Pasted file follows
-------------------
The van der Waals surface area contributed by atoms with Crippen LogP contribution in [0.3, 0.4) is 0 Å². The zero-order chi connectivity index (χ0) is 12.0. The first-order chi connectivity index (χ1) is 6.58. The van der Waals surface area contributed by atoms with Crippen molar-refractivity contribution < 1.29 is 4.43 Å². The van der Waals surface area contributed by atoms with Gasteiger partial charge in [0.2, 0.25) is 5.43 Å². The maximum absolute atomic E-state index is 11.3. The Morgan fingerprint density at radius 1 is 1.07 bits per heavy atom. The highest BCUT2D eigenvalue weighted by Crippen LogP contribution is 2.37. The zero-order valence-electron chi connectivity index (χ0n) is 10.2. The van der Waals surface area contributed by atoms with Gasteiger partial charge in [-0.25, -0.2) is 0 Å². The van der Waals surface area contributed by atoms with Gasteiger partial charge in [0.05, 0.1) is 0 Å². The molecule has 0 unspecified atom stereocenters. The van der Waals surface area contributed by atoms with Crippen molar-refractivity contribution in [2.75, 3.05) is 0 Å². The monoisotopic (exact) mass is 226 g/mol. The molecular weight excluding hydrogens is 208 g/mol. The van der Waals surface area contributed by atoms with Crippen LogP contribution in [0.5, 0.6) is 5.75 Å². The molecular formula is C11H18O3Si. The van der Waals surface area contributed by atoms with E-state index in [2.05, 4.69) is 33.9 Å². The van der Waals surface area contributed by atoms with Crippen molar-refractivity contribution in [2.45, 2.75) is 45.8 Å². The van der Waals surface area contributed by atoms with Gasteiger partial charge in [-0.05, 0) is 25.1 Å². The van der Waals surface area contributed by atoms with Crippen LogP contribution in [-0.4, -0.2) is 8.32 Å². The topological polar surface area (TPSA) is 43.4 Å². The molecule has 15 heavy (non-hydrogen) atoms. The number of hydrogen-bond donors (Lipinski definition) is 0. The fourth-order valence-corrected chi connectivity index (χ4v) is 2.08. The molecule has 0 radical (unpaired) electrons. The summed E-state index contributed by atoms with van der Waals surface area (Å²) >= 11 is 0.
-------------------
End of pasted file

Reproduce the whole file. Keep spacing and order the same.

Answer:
The van der Waals surface area contributed by atoms with Crippen LogP contribution in [0.3, 0.4) is 0 Å². The zero-order chi connectivity index (χ0) is 12.0. The first-order chi connectivity index (χ1) is 6.58. The van der Waals surface area contributed by atoms with Crippen molar-refractivity contribution < 1.29 is 4.43 Å². The van der Waals surface area contributed by atoms with Gasteiger partial charge in [0.2, 0.25) is 5.43 Å². The maximum absolute atomic E-state index is 11.3. The Morgan fingerprint density at radius 1 is 1.07 bits per heavy atom. The highest BCUT2D eigenvalue weighted by Crippen LogP contribution is 2.37. The zero-order valence-electron chi connectivity index (χ0n) is 10.2. The van der Waals surface area contributed by atoms with Gasteiger partial charge in [-0.25, -0.2) is 0 Å². The van der Waals surface area contributed by atoms with Gasteiger partial charge in [0.05, 0.1) is 0 Å². The molecule has 0 unspecified atom stereocenters. The van der Waals surface area contributed by atoms with Crippen molar-refractivity contribution in [2.75, 3.05) is 0 Å². The monoisotopic (exact) mass is 226 g/mol. The molecular weight excluding hydrogens is 208 g/mol. The van der Waals surface area contributed by atoms with Crippen LogP contribution in [0.5, 0.6) is 5.75 Å². The molecular formula is C11H18O3Si. The van der Waals surface area contributed by atoms with E-state index in [2.05, 4.69) is 33.9 Å². The van der Waals surface area contributed by atoms with Crippen molar-refractivity contribution in [2.45, 2.75) is 45.8 Å². The van der Waals surface area contributed by atoms with Gasteiger partial charge in [-0.05, 0) is 25.1 Å². The van der Waals surface area contributed by atoms with Crippen LogP contribution in [-0.4, -0.2) is 8.32 Å². The topological polar surface area (TPSA) is 43.4 Å². The molecule has 15 heavy (non-hydrogen) atoms. The number of hydrogen-bond donors (Lipinski definition) is 0. The fourth-order valence-corrected chi connectivity index (χ4v) is 2.08. The molecule has 0 radical (unpaired) electrons. The summed E-state index contributed by atoms with van der Waals surface area (Å²) >= 11 is 0.